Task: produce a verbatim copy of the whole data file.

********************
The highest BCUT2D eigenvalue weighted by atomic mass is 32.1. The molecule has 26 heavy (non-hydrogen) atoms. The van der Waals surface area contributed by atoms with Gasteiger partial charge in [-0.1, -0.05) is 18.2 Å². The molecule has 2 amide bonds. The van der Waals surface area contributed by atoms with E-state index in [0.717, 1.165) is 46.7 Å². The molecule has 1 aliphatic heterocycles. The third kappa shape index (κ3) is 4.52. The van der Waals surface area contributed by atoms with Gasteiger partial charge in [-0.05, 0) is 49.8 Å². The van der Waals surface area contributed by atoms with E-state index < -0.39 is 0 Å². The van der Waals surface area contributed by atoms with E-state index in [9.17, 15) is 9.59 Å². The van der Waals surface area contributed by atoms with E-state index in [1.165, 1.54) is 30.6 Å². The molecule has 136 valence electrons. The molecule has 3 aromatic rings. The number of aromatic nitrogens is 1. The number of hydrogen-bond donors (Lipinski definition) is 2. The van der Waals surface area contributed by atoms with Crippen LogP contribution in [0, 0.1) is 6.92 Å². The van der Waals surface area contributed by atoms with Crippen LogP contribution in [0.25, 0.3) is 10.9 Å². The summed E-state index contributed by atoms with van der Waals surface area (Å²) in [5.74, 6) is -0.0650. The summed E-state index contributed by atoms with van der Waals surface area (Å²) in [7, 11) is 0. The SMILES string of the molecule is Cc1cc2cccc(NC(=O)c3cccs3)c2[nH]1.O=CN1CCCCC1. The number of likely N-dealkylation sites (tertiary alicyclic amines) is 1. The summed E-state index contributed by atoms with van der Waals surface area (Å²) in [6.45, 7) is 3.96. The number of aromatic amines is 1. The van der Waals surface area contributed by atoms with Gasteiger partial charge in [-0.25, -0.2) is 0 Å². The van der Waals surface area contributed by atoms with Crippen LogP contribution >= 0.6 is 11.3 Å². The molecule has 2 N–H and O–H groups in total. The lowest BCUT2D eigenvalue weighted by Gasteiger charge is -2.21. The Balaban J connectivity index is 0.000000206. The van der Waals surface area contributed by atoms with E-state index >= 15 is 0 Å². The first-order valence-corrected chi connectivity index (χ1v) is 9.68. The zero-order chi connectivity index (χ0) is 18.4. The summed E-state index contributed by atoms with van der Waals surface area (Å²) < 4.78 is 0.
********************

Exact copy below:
The highest BCUT2D eigenvalue weighted by atomic mass is 32.1. The molecule has 26 heavy (non-hydrogen) atoms. The van der Waals surface area contributed by atoms with Gasteiger partial charge in [-0.1, -0.05) is 18.2 Å². The molecule has 2 amide bonds. The van der Waals surface area contributed by atoms with E-state index in [0.717, 1.165) is 46.7 Å². The molecule has 1 aliphatic heterocycles. The third kappa shape index (κ3) is 4.52. The van der Waals surface area contributed by atoms with Gasteiger partial charge in [-0.05, 0) is 49.8 Å². The van der Waals surface area contributed by atoms with E-state index < -0.39 is 0 Å². The van der Waals surface area contributed by atoms with E-state index in [9.17, 15) is 9.59 Å². The van der Waals surface area contributed by atoms with E-state index in [1.165, 1.54) is 30.6 Å². The molecule has 136 valence electrons. The molecule has 3 aromatic rings. The number of aromatic nitrogens is 1. The number of hydrogen-bond donors (Lipinski definition) is 2. The van der Waals surface area contributed by atoms with Crippen LogP contribution in [0, 0.1) is 6.92 Å². The van der Waals surface area contributed by atoms with Crippen LogP contribution in [0.25, 0.3) is 10.9 Å². The summed E-state index contributed by atoms with van der Waals surface area (Å²) in [5.74, 6) is -0.0650. The summed E-state index contributed by atoms with van der Waals surface area (Å²) in [7, 11) is 0. The SMILES string of the molecule is Cc1cc2cccc(NC(=O)c3cccs3)c2[nH]1.O=CN1CCCCC1. The number of likely N-dealkylation sites (tertiary alicyclic amines) is 1. The summed E-state index contributed by atoms with van der Waals surface area (Å²) in [6.45, 7) is 3.96. The number of aromatic amines is 1. The van der Waals surface area contributed by atoms with Gasteiger partial charge in [-0.25, -0.2) is 0 Å². The van der Waals surface area contributed by atoms with Crippen LogP contribution >= 0.6 is 11.3 Å². The molecule has 2 N–H and O–H groups in total. The lowest BCUT2D eigenvalue weighted by Gasteiger charge is -2.21. The Balaban J connectivity index is 0.000000206. The van der Waals surface area contributed by atoms with E-state index >= 15 is 0 Å². The first-order valence-corrected chi connectivity index (χ1v) is 9.68. The zero-order chi connectivity index (χ0) is 18.4. The summed E-state index contributed by atoms with van der Waals surface area (Å²) < 4.78 is 0.